Ever wonder how those fancy patterns make it into glass? It’s not all automated or cast. Sometimes there’s an artisan behind it, creating a series of cuts, each just the right length and right depth.
Nothing to it. All it takes are strong, steady hands, a precise idea of the desired pattern, the ability to “see” the result before you cut then cut what you “see”, patience, and NO MISTAKES. Anybody could do it, right?
Glass sculpture will often start with one or more solid blocks of glass. The block may be cut into smaller blocks, each of which is carved and polished, much like sculpting in marble. Some pieces may be a straight up sculpture, others may be composites of many smaller pieces, carefully sized and fitted together.
Engraving is a more freehand method of cutting a design into glass. It can use drills with a selection of bits that would make your dentist jealous, or sandblasting.
Here, a pattern was laid out on paper then transferred to a bowl, where it was used as a template to ensure all the subsequent cuts occur in the correct place. You’ve heard of death from a thousand cuts? For these pieces, it’s life from a thousand cuts.
Each of these disciplines is a unique skill, and the practitioners, for the most part, specialize in just their one discipline. Achieving even journeyman status takes four years of training for a skill, and mastery closer to eight. You can see how polymaths like Miroslav Havel could be so rare.
And now for something completely different.
Let’s visit Veðrafjǫrðr. (Bonus points to anyone who can pronounce that. I scored zero.) Veðrafjǫrðr, or the more readable Vadrarfjordr, is the original name for Waterford. And who hung those monikers on it?
Ask the average guy on the street about what the Vikings were up to in Ireland and he’d probably give you a funny look – as if you had horns growing out the side of your head.
And no, the Vikings didn’t have horns on their helmets. That’s a myth, perpetuated by the headgear of the fat lady singing in a Wagnerian opera, or possibly by the horns painted on the side of the helmets of a certain Minnesota football team.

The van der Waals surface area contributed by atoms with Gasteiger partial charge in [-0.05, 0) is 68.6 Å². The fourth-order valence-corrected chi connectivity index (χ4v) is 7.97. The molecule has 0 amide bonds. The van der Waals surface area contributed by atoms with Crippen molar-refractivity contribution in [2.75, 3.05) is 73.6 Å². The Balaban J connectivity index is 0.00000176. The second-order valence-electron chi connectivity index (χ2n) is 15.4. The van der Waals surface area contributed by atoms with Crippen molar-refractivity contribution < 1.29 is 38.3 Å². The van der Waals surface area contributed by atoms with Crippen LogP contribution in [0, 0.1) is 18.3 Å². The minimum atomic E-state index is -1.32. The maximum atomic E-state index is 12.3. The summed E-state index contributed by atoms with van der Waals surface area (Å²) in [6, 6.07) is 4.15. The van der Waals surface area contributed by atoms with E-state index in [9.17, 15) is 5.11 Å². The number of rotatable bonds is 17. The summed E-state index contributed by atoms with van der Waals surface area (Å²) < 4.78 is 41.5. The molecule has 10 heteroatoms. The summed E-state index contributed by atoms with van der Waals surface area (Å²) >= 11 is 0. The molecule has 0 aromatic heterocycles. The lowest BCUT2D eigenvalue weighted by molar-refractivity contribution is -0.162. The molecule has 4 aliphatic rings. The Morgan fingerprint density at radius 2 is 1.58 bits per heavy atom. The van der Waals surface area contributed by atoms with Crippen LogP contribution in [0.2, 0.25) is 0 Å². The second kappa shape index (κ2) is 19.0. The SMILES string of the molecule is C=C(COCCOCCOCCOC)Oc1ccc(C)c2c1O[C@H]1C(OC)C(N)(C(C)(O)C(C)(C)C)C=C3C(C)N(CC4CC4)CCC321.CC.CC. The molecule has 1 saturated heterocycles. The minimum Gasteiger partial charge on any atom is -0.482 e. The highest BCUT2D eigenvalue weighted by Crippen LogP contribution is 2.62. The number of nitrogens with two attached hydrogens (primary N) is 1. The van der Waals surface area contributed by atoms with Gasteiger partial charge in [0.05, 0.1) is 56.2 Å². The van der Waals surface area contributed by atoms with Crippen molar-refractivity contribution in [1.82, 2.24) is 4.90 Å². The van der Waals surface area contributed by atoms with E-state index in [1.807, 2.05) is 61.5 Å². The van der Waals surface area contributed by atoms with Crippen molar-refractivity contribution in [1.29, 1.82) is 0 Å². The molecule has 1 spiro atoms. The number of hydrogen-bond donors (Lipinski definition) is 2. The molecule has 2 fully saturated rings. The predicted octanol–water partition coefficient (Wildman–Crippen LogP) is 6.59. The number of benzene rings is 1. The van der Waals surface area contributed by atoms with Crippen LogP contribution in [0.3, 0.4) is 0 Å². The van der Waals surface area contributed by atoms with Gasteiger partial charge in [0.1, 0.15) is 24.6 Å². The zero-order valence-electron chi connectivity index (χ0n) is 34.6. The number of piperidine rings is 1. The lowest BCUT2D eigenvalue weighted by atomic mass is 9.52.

It may be possible that the Vikings were described as horned devils by some. They did have a reputation for raiding and looting Irish monasteries – that’s not likely to gain a favorable description by the Irish monks.
It would take only a little exaggeration to describe their swords.
(Thanks to Inese over at Making Memories for the heads up on this sword and some of the Viking history in Waterford. Our tour guide didn’t mention the sword.)
In any case, the Vikings established a settlement near Waterford in 853, but were driven out in 902. In 914 they were back, and built and named what would become Ireland’s first city. Prior to that, Ireland was rural, with small settlements here and there, often centered around monasteries.
The Vikings and the Irish somewhat coexisted and somewhat had power struggles for the next couple hundred years. Eventually, a deposed Irish king made a deal with Norman mercenaries, and after the siege of Waterford in 1170 the Normans took de facto control.
But none of this suggests what the Vikings and Waterford Crystal have in common, apart from a location.
While the Vikings were driven from power, it’s important to remember they lived in the area for hundreds of years, likely hooking up both with other Vikings and the locals to establish families. The Viking DNA is still alive and well in Waterford.
And some of those contemporaries with Viking DNA are likely creating works of art at Waterford Crystal.
Ergo, Crystal Vikings.